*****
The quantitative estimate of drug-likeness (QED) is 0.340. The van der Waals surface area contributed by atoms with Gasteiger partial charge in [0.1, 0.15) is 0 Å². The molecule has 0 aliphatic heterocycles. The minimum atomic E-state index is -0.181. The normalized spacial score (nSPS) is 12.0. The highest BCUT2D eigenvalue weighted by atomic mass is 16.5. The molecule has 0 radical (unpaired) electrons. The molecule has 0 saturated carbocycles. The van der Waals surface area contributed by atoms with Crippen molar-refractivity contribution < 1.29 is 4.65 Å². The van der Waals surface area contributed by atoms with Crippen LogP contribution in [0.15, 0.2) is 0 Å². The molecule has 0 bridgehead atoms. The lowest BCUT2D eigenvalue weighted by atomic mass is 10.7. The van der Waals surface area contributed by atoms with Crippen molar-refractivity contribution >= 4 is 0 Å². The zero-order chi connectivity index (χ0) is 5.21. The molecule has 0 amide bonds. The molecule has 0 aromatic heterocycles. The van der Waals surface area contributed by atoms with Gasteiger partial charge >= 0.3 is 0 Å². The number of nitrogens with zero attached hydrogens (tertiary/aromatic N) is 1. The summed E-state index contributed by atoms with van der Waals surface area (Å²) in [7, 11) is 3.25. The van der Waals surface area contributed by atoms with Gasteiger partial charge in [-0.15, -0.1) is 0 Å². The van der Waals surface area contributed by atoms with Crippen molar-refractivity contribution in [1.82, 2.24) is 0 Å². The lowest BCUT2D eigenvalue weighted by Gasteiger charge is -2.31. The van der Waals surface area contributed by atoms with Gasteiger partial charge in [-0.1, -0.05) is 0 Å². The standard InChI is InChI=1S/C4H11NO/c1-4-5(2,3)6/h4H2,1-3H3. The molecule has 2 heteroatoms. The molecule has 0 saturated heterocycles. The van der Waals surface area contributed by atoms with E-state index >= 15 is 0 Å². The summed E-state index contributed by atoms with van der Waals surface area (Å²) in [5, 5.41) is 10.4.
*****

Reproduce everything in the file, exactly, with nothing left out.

The quantitative estimate of drug-likeness (QED) is 0.340. The van der Waals surface area contributed by atoms with Gasteiger partial charge in [0.1, 0.15) is 0 Å². The molecule has 0 aliphatic heterocycles. The minimum atomic E-state index is -0.181. The normalized spacial score (nSPS) is 12.0. The highest BCUT2D eigenvalue weighted by atomic mass is 16.5. The molecule has 0 radical (unpaired) electrons. The molecule has 0 saturated carbocycles. The van der Waals surface area contributed by atoms with Crippen molar-refractivity contribution < 1.29 is 4.65 Å². The van der Waals surface area contributed by atoms with Crippen LogP contribution in [0.15, 0.2) is 0 Å². The molecule has 0 bridgehead atoms. The lowest BCUT2D eigenvalue weighted by atomic mass is 10.7. The van der Waals surface area contributed by atoms with Crippen molar-refractivity contribution >= 4 is 0 Å². The zero-order chi connectivity index (χ0) is 5.21. The molecule has 0 amide bonds. The molecule has 0 aromatic heterocycles. The van der Waals surface area contributed by atoms with Gasteiger partial charge >= 0.3 is 0 Å². The number of nitrogens with zero attached hydrogens (tertiary/aromatic N) is 1. The summed E-state index contributed by atoms with van der Waals surface area (Å²) in [7, 11) is 3.25. The van der Waals surface area contributed by atoms with Gasteiger partial charge in [-0.15, -0.1) is 0 Å². The van der Waals surface area contributed by atoms with Crippen molar-refractivity contribution in [1.82, 2.24) is 0 Å². The lowest BCUT2D eigenvalue weighted by Gasteiger charge is -2.31. The van der Waals surface area contributed by atoms with Gasteiger partial charge in [-0.1, -0.05) is 0 Å². The standard InChI is InChI=1S/C4H11NO/c1-4-5(2,3)6/h4H2,1-3H3. The molecule has 2 heteroatoms. The molecule has 0 saturated heterocycles. The van der Waals surface area contributed by atoms with E-state index >= 15 is 0 Å². The summed E-state index contributed by atoms with van der Waals surface area (Å²) in [5, 5.41) is 10.4.